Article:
Ep. 2: the one where I get sick

This week has been a week full of adjustments. I don’t have as many stories as I did last week, but I do know my medical kit very intimately. I also have a deep appreciation for my host family, fellow PCTs, and PC staff.

After this week, it is clear that training will be a day to day grind of eat, sleep, and study. Learning a brand new language is hard. However, I can already introduce myself, my family at home & in Zambia, and what I am doing here. After only two weeks of language, I would say that’s pretty impressive. The goal is to be able to hold a steady conversation by our swear in date in December. I am trying my best to practice the language in my home stay, but for some reason anytime I do not have the vocabulary I automatically switch to Spanish. I will be trying to think of a way to say the phrase in Bemba and Spanish will come sputtering out of my mouth. I’m just hoping that goes away with more time learning the language.

Just as last week, this week has had it’s ups and downs. I had a small safety and security concern, and the PC staff went above and beyond to make sure that I am safe and feel secure. I also endured my first bout of sickness, of which I’m sure there will be many more. Luckily, Peace Corps equipped us with every medication we could ever want in our med kits, so I was able to quickly combat my stomach problems with medication. These two things also made me so appreciative of my host family. At this stage, it is hard to be close with them because of such an intense language barrier. But when I was feeling insecure, my bataata (host dad) made sure that I knew every one of his sons would come defend me any time I called. When I was feeling sick, my bamaayo (host mom) made me only BRAT diet meals to help calm my tummy.

I know that these two years will be FULL of ups and downs, but the trick will be to always know that the downs are only temporary. This week I was also able to speak to two wonderful currents PCVs and get so many insights on service real life in Zambia (now doesn’t count, we still get to ride in the PC cruiser whenever we want). I am very happy in the homestay that I was placed in, and am also looking forward to bonding further with my fellow CHIP trainees. Lastly, I will look forward to when I’m finally used to riding 8km uphill every morning on the way to training. Maybe that’ll come next week?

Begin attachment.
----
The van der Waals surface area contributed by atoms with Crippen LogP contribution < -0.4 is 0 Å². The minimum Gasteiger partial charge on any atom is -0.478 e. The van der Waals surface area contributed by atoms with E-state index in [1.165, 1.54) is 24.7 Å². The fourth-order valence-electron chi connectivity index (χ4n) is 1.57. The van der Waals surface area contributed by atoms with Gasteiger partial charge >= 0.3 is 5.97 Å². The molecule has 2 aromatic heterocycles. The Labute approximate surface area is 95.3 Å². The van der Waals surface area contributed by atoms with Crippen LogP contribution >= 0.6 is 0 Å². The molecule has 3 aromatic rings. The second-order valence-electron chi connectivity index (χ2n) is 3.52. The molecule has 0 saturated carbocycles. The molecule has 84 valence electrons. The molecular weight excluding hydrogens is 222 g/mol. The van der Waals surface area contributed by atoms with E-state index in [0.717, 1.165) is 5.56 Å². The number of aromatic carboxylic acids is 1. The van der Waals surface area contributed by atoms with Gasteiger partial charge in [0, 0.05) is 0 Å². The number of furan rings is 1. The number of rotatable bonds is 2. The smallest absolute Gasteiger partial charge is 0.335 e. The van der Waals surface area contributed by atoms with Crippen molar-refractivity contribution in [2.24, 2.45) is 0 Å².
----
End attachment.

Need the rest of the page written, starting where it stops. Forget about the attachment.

PS- I have gotten more adjusted to the bugs. If you ever have an ant problem, use baby powder. They respect the boundary I placed around my bed! I still don’t like the spiders, but I am slowly recognizing that they are scared of me too. And I just love my lizard friends because they eat the spiders!!!


One thought on “Ep. 2: the one where I get sick

  1. Hi Katie! Did read Week 2 events a few days ago but was remiss in commenting. Steve’s mom had an outpatient surgery yesterday and now recovering here so things settling down. Glad to know your meds helped your stomach problems go away “relatively” quickly. Never can use just the word ‘quick’ when it relates to intestinal issues as that would REALLY distort its meaning!. Guess those illnesses are bound to happen as your body builds an immunity to all things new.
    Talking new things, 8km uphill daily? OMGosh!!!! Here’s how I think you prepared for the trek though: started peddling on level land about age 2, learned how to peddle harder as you reached the hills and valleys until you came to the realization that with God’s direction you were indeed strong enough for those daily 8km treks up the mountain…now just take it all in as you enjoy the scenery on the much easier daily rides down!
    Stay inspired! Your whole family is with you in love and spirit! Looking forward to reading how much better Week 3 has been!

    Love you Katie Lady!
    Great Aunt Pam (last time I’m signing off that way – makes me sound old – but I just won’t accept that!)


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